Category: Security

Android phones vulnerable to booby trapped wi-fi signals

 Android phones are vulnerable to attacks that use booby trapped wi-fi signals to achieve full device takeover, a researcher has demonstrated.

The vulnerability resides in a widely used wi-fi chipset manufactured by Broadcom and used in both iOS and Android devices. Before anyone claims it was poor Android programming, the Fruity Cargo-Cult Apple was also vulnerable to the hack but patched the vulnerability with Monday’s release of iOS 10.3.1.

The Google Project Zero researcher Gal Beniamini who discovered the flaw said that an attacker within range may be able to execute arbitrary code on the wi-fi chip.

In a highly detailed blog post Apple said that the flaw  allowed the execution of malicious code on a fully updated 6P “by wi-fi proximity alone, requiring no user interaction”.

Google is in the process of releasing an update in its April security bulletin. The fix is available only to a select number of device models, and even then it can take two weeks or more to be available as an over the air update to those who are eligible.

Company representatives didn’t respond to an e-mail seeking comment for this post. The proof-of-concept exploit uses wi-fi frames that contain irregular values.

The values, in turn, cause the firmware running on Broadcom’s wireless system-on-a=chip to overflow its stack. By using the frames to target timers responsible for carrying out regularly occurring events such as performing scans for adjacent networks, Beniamini managed to overwrite specific regions of device memory with arbitrary shellcode.

Beniamini’s code does nothing more than write a benign value to a specific memory address. Attackers could obviously exploit the same series of flaws to surreptitiously execute malicious code on vulnerable devices within range of a rogue access point.

Mounties always get their LAN

Canadian coppers have admitted that they is spying on mobile phones throughout Canada because they are worried about illegal monitoring by criminals and foreign spies.

The RCMP held the briefing in the wake of a CBC News investigation that found evidence that devices known as IMSI catchers may be in use near government buildings in Ottawa for the purpose of illegal spying.

After hiding their own use of the technology in secrecy for years, the RCMP spoke out about the devices — also known as Stingrays or Mobile Device Identifiers (MDIs).

The RCMP says that MDIs – of which it owns 10 – have become “vital tools” deployed scores of times to identify and track mobile devices in 19 criminal investigations last year and another 24 in 2015.

RCMP Chief Supt. Jeff Adam said that in all cases but one in 2016, police got warrants. The one exception was an exigent circumstance — in other words, an emergency scenario “such as a kidnapping”.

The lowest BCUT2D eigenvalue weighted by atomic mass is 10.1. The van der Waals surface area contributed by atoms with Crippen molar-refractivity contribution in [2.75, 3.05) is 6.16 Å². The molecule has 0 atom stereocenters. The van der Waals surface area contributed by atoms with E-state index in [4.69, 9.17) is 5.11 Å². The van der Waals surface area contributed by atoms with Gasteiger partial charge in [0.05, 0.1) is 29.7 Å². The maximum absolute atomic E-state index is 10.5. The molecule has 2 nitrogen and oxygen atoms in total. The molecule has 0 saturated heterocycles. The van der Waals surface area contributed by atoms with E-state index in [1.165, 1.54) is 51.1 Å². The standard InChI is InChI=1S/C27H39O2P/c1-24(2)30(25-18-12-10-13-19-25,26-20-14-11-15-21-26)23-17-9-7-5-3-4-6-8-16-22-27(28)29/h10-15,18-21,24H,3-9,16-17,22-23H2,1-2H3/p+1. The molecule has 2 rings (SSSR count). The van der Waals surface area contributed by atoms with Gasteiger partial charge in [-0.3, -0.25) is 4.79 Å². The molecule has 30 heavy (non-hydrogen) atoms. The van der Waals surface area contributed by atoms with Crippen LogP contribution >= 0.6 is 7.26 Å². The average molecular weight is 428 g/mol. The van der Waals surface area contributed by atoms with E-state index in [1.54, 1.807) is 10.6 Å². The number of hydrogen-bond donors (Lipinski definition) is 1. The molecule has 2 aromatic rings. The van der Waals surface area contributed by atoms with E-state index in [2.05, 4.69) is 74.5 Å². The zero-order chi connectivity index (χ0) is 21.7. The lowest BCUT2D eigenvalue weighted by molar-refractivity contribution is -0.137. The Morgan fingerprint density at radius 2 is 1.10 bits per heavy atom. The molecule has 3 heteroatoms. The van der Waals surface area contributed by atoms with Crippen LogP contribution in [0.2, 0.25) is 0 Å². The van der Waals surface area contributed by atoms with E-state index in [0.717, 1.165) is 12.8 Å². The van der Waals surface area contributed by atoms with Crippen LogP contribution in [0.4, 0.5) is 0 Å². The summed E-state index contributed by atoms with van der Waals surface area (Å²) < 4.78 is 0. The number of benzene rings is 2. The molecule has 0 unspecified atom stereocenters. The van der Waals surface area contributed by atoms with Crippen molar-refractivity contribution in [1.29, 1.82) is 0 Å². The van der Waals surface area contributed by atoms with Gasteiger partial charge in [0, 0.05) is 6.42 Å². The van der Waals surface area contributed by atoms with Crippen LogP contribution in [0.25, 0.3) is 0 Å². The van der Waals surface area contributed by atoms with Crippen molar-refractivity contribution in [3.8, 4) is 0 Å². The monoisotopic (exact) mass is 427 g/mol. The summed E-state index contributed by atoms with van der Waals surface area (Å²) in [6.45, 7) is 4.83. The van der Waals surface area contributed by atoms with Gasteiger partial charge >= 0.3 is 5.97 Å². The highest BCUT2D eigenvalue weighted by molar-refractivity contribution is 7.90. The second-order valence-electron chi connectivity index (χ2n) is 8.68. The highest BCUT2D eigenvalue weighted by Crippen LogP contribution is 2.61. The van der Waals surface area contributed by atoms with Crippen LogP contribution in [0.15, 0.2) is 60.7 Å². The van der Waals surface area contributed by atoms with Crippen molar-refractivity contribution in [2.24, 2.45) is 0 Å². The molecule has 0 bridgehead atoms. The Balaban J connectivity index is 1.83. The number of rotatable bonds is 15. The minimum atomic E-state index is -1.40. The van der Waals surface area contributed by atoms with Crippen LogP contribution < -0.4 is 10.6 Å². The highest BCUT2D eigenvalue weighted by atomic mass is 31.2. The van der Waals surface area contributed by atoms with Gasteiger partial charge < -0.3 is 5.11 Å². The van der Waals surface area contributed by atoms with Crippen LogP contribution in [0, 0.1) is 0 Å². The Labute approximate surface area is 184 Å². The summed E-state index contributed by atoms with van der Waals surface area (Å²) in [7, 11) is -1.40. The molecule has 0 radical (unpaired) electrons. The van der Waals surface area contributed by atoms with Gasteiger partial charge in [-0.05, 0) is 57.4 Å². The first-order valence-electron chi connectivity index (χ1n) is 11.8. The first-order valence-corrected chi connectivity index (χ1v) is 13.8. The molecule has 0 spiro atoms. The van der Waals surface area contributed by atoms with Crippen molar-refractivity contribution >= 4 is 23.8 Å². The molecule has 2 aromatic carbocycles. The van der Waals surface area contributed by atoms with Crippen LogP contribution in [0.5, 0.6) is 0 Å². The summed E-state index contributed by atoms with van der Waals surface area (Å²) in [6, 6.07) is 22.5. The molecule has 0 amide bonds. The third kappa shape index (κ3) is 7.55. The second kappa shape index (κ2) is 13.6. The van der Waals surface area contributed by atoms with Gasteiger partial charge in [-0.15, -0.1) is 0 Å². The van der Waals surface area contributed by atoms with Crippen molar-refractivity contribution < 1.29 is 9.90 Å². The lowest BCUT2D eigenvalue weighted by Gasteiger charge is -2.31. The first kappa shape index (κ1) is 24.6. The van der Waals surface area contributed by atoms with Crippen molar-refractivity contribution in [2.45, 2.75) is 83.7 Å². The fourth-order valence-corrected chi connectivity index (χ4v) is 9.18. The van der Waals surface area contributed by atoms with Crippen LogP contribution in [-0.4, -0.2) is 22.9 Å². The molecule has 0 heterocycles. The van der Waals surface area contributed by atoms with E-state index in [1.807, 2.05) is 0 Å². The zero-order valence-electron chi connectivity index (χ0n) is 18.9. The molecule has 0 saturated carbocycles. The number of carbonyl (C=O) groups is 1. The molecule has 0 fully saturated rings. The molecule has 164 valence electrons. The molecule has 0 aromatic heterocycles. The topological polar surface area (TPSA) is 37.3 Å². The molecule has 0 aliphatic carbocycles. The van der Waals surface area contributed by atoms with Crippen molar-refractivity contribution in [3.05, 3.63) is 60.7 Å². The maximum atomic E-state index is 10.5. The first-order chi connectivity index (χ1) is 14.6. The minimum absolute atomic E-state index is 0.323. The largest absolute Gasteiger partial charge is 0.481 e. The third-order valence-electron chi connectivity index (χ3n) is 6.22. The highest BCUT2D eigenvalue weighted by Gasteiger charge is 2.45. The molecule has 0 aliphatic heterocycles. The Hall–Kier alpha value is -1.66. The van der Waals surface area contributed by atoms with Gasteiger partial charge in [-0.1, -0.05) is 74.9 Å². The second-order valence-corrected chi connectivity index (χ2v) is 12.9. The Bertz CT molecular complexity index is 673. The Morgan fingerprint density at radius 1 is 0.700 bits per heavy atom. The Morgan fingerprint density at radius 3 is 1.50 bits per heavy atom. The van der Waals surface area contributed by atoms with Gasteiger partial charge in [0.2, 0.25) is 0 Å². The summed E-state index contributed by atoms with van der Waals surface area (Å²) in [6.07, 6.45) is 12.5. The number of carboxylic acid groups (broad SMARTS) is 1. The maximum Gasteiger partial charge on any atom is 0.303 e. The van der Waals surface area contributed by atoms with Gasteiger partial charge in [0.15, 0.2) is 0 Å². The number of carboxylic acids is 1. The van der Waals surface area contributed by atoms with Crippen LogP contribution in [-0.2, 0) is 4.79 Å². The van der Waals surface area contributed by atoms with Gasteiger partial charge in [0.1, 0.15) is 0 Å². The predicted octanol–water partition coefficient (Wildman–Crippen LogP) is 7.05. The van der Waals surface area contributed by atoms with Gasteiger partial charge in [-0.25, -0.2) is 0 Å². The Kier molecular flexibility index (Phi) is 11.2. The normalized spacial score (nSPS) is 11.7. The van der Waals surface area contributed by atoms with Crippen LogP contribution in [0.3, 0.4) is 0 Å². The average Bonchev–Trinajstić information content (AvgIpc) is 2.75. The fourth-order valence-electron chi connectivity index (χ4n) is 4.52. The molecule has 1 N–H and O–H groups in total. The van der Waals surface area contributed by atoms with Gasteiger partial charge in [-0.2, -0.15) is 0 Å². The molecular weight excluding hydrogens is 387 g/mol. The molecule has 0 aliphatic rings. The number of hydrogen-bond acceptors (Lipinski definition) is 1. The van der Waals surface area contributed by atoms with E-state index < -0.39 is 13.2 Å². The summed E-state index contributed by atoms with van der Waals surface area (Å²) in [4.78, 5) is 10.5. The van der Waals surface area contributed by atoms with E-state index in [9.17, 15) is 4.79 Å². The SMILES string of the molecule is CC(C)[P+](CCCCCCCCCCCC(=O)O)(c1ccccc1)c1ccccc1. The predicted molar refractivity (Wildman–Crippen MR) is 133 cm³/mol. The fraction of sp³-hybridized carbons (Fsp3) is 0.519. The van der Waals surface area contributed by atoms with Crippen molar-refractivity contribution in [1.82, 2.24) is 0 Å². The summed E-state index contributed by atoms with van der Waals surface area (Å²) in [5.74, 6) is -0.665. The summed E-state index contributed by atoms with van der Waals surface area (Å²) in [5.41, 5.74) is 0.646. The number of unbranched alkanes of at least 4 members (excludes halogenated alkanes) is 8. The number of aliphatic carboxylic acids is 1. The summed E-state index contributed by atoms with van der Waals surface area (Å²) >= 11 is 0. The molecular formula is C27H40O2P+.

Adam’s office tracks every instance where an MDI has been used by the RCMP. He says using an MDI requires senior police approval as well as getting a judge’s order.

And he says the technology provides only a first step in an investigation allowing officers to identify a device. He says only then can police apply for additional warrants to obtain a user’s “basic subscriber information” such as name and address connected to the phone.

Then, he says, only if the phone and suspect are targets of the investigation can police seek additional warrants to track the device or conduct a wiretap to capture communications. Adam says the RCMP currently has 24 technicians trained and authorized to deploy the devices across Canada. He knows other police forces own and use them too, but declined to name them.

General Motors connects its robots to StarNet

In living proof that not enough people go to sci-fi movies, General Moters connected a quarter of its 30,000 factory robots to the internet.

The largest US  automaker already is reaping the benefits of less down time by analyzing data they sent to external servers in the cloud.

Mark Franks, director of global automation, said connectivity is preventing assembly line interruptions and robot replacements that can take as long as eight hours. Internet monitoring allows GM to order parts when it detects they’re wearing out instead of having to store them at the factory.

He said that reduces inventory and saves cash.

Hooking robots to the internet for preventive maintenance is just the start of a spurt of new robotics technology, Franks said.

GM is using robots that can work safely alongside humans in the factory that produces the Chevrolet Volt plug-in hybrid, he said.

Of course putting stuff on the internet makes it less secure and if an AI collective consciousness develops among internet connected devices, then it could use all these robots to take over the world.

You will know this has happened when a GM robot starts to assemble a robot to look for Sara Conner. But in the meantime, GM will be saving a bob or two before that, so that is ok.

Intel finally gets rid of McAfee

After seven years and a lawsuit from its founder, Intel is finally getting rid of McAfee.

The chip maker has divested its majority holdings in McAfee to investment firm TPG for US$3.1 billion.

McAfee will become a standalone security company, but Intel will retain a minority 49 percent stake. Chipzilla is apparently only interested in internal operations on hardware-level security.

The selloff is a loss for Chipzilla, which spent $7.68 billion to acquire McAfee in 2010. Some analysts think it was the worst thing that Intel ever bought.

Although the idea was good. Intel wanted to add layers of security to hardware and components. It McAfee technology in firmware at the PC and server chip level, and developed security management tools. McAfee technology was used in hardware using real-time operating systems. But most of McAfee was software based and had little ties to Intel’s core hardware strategy.

To fix the problem, Intel ran a parallel hardware security strategy that had little to no ties to McAfee.

London terror case creates calls for back-doors